Judge unseals document in Verett's Pizza Hut injury case

Steve Korris Nov. 3, 2009, 7:26am



Judges create mystery when they seal documents, and now Madison County Circuit Judge Dennis Ruth creates a mystery by unsealing a document.

A brief he unsealed on Oct. 23 contains no secrets, slanders or shocks, leaving readers to wonder why anyone concealed it in the first place.

Retired Circuit Judge Nicholas Byron sealed it last year at the request of Edwardsville lawyer Thomas Maag and client Amanda Verett, herself a lawyer.

Verett sued Pizza Hut and Troy policeman Clarence Jackson in 2007, claiming she suffered injuries due to a faulty restaurant door or Jackson's brutality or both.

Pizza Hut moved for summary judgment, and in response Maag objected and moved to prohibit Jackson from denying liability.

Maag asked Byron to seal the response, and Byron complied.

Illinois law provides no authority for sealing documents in civil litigation.

Seals turn public business private, and outsiders can only guess who they protect.

Byron's seal on Verett's brief served no apparent purpose except to cloak Maag's argument.

In the unsealed response, Maag argued that an order excusing Pizza Hut would automatically prohibit Jackson from denying that he hurt Verett.

Likewise, he reasoned, an order in Jackson's favor would prove Pizza Hut hurt her.

He wrote, "The fact that no one else had yet been hurt on this door system is irrelevant, as even in the confine of dog bites, which under the common law allowed 'one free bite,' the 'one free bite' rule has been abolished."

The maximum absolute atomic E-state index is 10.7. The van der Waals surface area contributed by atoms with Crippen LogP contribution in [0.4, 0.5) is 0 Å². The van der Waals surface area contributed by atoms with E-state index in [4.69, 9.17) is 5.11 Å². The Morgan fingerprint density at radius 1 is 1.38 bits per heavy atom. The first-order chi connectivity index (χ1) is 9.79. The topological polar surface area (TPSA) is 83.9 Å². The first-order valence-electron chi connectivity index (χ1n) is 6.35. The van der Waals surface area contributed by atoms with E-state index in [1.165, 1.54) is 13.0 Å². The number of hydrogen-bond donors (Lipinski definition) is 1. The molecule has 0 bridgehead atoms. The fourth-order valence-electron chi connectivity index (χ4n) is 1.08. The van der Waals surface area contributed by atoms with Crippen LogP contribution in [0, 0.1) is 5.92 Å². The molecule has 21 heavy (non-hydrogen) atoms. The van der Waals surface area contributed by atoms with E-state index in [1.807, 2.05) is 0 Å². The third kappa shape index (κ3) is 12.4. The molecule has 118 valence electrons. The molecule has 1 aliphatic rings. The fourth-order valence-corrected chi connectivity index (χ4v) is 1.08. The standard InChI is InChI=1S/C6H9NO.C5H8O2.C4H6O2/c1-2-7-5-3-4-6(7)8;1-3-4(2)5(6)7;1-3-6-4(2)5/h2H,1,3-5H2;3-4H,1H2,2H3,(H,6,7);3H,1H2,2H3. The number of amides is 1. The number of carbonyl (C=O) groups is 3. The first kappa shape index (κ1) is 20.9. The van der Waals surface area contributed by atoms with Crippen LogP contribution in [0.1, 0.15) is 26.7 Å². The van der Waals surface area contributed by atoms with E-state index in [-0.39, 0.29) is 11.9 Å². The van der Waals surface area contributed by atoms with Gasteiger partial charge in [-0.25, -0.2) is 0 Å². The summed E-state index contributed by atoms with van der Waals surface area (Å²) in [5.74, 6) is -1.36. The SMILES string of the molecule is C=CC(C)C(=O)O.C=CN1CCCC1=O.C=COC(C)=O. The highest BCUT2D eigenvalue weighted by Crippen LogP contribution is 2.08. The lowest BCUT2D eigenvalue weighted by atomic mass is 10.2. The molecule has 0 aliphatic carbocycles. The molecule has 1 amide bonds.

He limited his brief to four pages and attached an affidavit from Verett swearing that since her accident she had examined several doors with hydraulic hinges.

"Most, if not all, of those hydraulic hinges that are working, caused the door to open or close slowly, even if force is applied to them," she wrote.

Byron's seal covered something else Maag might have preferred to hide, a transcript of questions he asked Jackson about the call that sent him to Pizza Hut.

Maag asked, "Were you enforcing a law?"

Jackson said, "I was a peace keeper."

Maag asked, "What law is that enforcing?"

Jackson said, "Trying to keep the peace."

Maag asked again, and Jackson answered again.

Maag said, "Give me a statute citation that you were enforcing."

Jackson said he didn't know the statute.

As Ruth unsealed the documents, he signed a separate order canceling a trial that would have started on Nov. 16.

He set a case management conference for Nov. 25.

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